More people in Ohio are hungry — or at least lack the money for a basic nutritious diet — as wages and jobs have stagnated and the cost of food has risen by 12 percent over the past two years.
It’s not only the poorest of the poor who are affected by a struggling economy. Working-poor families may earn a little too much to be eligible for food stamps, but still have little money left for food, after covering the rising costs of gasoline, utilities, and housing.
Those are among the people targeted by the Ohio Association of Foodbanks, which last year fed more than 2.3 million people — more than one in five Ohioans. That figure represented a 46 percent increase over three years. More than 830,000 of Ohioans served last year were children.
Twelve regional “Feeding America” food banks, including one in Toledo/northwest Ohio, distributed millions of pounds of food and grocery items, serving all of Ohio’s 88 counties, to nearly 3,300 local food pantries, soup kitchens, and homeless shelters. Recipients may earn as much as 200 percent of the federal poverty level and qualify. (The federal poverty line is roughly $19,500 a year for a family of three.)
“We’re seeing more households where people are working but not making enough to meet basic needs,’’ Lisa Hamler-Fugitt, executive director of the Ohio Association of Foodbanks, told The Blade’s editorial page. “These are folks who are playing by all the rules, sometimes working two or three part-time jobs.”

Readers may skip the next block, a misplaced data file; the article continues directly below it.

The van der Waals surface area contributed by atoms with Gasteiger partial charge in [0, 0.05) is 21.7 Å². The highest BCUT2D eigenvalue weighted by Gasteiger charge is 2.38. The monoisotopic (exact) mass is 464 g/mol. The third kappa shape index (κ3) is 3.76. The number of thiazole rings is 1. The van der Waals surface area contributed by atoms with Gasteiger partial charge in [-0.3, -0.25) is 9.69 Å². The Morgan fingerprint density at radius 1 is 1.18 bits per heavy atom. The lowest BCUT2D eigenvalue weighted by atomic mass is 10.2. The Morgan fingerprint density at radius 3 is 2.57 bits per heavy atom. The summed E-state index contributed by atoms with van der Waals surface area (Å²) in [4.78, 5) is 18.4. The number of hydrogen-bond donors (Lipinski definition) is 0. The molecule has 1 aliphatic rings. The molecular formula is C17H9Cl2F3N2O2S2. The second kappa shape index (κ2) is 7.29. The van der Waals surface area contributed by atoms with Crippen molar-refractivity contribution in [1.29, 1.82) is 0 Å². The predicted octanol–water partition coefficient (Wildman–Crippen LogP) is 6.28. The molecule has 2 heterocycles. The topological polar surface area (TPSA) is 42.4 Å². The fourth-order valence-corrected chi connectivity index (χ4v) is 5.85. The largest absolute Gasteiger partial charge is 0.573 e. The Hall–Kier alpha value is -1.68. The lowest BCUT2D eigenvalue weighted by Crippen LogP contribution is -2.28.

The General Assembly is putting the final touches on the next two-year state budget, which takes effect July 1. It includes $14.5 million a year for Ohio’s food banks. To meet Ohio’s growing food needs, the Senate should add $2.5 million to the fund, boosting the state’s food-bank allocation to $17 million a year. The Ohio Association of Foodbanks receives almost all of its funding from the state.
State support of Ohio’s food banks represents an efficient public/private partnership. It directs surplus and unmarketable agricultural products from more than 100 Ohio farmers and producers to the state’s network of food banks, and finally onto the tables of Ohio families.
No state allocation is better — or more effectively — spent. The money goes toward purchasing fresh and shelf-stable food such as tuna, macaroni and cheese, peanut butter, and vegetables. It reimburses farmers, at pennies on the dollar, for surplus food such as chicken and eggs under the Ohio Agricultural Clearance Program.
Reducing malnutrition among Ohio’s elderly and youngest residents also would save the state millions of dollars in health-care costs. State senators can do their part to feed Ohio’s hungry families by adding a modest $2.5 million to the state’s allocation for the Ohio Association of Foodbanks.